By Chancellor Gene Block


(The following op-ed was published Feb. 9 in the Daily Bruin.)


UCLA’s planned sale of the Hannah Carter Japanese Garden has generated an unusual volume of commentary from our neighbors in Bel Air and conservation- and preservation-minded individuals and groups. I am dismayed by mischaracterizations of our motives and concerned about the misunderstanding of facts. I feel compelled to clarify key issues.

Regent (Edward) Carter did not own the garden. The university purchased the garden from a third party using resources Carter made available in a 1964 gift agreement. He also made a commitment to donate the adjoining residence following his death.

The 1964 agreement made clear that the university could sell both the residence and the garden if it did not wish to use the home as a chancellor’s residence or guest house for campus visitors. When donors make gifts of property, formal agreements routinely envision a day when the university would no longer find it practical to retain the property.

A 1982 agreement with Carter said the university would sell the residence and use proceeds from the sale to establish a $500,000 endowment to maintain the garden. The agreement also said the university would use the proceeds to fund professorships and endowments specified by Carter. The remaining proceeds would be unrestricted and available for campus priorities such as scholarships and fellowships. The agreement also named the garden for his wife, Hannah, though she was not a party to the agreement.

Since 1982, it has become clear that Carters’ vision for the garden could not be achieved. In 1993, UCLA determined that the garden did not serve a teaching or research purpose. The campus and Carter also learned in 1989 that the area used for parking was not owned by the university but in fact by an adjacent property owner.

In addition, it became clear that payout from the garden-maintenance endowment would not generate enough revenue to cover maintenance costs, leaving an annual shortfall of approximately $100,000.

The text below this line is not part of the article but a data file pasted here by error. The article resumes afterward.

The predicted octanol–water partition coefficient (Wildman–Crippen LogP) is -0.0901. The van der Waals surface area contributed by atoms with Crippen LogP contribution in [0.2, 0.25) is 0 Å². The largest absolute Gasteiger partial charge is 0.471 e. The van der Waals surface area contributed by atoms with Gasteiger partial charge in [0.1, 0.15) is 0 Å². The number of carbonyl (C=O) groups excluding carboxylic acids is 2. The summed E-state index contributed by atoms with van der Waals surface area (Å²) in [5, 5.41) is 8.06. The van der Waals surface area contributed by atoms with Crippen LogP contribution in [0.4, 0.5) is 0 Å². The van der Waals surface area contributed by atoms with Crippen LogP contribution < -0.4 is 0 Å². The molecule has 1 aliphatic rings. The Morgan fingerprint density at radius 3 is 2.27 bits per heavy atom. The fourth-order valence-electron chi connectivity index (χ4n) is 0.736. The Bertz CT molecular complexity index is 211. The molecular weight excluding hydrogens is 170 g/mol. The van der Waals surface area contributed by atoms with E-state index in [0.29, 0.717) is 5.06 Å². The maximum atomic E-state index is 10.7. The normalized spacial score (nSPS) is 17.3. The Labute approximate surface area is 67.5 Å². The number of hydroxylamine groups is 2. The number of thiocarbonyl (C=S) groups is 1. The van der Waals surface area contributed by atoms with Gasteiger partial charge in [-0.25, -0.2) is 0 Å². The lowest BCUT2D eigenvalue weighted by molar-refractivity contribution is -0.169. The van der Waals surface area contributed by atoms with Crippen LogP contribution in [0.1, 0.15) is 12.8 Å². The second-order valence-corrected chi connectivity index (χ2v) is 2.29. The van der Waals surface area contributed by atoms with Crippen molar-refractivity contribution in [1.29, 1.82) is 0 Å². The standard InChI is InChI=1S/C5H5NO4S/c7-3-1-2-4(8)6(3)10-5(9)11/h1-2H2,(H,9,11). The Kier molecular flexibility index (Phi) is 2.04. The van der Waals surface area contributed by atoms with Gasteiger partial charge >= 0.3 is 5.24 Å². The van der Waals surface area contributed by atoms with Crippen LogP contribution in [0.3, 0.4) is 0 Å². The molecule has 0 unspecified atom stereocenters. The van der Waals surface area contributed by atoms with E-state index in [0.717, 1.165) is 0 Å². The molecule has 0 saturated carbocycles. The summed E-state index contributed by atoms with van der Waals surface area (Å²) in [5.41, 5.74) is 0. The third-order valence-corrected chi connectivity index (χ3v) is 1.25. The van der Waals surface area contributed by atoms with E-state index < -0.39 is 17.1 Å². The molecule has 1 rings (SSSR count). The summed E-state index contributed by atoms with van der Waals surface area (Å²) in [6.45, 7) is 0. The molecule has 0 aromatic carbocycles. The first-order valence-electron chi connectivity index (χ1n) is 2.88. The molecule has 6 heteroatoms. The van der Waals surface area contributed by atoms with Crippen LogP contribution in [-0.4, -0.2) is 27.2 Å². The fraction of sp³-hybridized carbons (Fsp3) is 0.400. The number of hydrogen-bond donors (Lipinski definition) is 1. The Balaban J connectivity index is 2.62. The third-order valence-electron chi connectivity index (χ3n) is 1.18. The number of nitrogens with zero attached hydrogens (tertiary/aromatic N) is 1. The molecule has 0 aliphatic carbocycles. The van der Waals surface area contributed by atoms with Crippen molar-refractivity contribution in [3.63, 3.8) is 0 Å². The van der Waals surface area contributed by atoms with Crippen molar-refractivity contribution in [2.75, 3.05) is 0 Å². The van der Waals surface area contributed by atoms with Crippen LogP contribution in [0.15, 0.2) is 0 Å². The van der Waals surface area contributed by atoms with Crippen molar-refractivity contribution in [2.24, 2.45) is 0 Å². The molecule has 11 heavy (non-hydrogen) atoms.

For all these reasons, we concluded we could no longer continue to own the garden while achieving Carter’s vision. Accordingly, we sought and received permission from a Superior Court judge to sell the garden.

Before publicly announcing our decision to sell the garden, we reached out to interested parties, including the executor of Carter’s estate, preservation-minded groups and individuals, leadership of the Bel Air Association and UCLA faculty representatives.

Could UCLA have done a better job evaluating the garden’s utility as an academic resource before agreeing to maintain it in perpetuity? Yes. Could we have done a better job communicating with interested parties? Yes. But to allege that we have been underhanded and disrespectful is false. This overheated rhetoric is unfortunate and non-constructive. These are complex issues involving decades-old real estate transactions and gift agreements, and reasonable people can disagree.

Carter’s son Bill Carter said in a recent unsolicited letter that his father would have understood the reasons for the sale, contrary to the position taken by one of Mrs. Carter’s children. Both the Los Angeles Times and the Daily Bruin published editorials supporting our decision to sell, agreeing that our limited resources are best directed toward our academic mission and not maintaining a public garden in a residential neighborhood with no parking. Simply put, we are selling the garden because it is in the best interests of the university.

Recently, we have been asked to work with interested parties to preserve the garden. We are hopeful that the garden will be purchased by a group or an individual committed to its preservation. We delayed the planned sale by several months to allow preservation groups the opportunity to catalog and photograph the garden and to consult those with means to bid on the property.

The university has structured a fair and equitable bidding process, consistent with the laws governing the sale of university property. However, we will not place restrictions on the garden’s future use, because that would significantly diminish its value at sale. I also must emphasize that the lack of any parking makes it extremely difficult to operate the garden as a public resource.

We expect to release the bid packages for the Carter estate and garden later this month and to open the bids in May. As much as I wish we were in a position to partner with others to preserve the garden, the unfortunate reality is that UCLA has been severely impacted by dramatic reductions in state support and must sell the property. Above all else, our priority must be to ensure our ability to provide affordable, high-quality education and conduct research in service to the state, the nation and the world.

It’s clear the community values the Japanese garden; now is the time to marshal resources and submit a bid.

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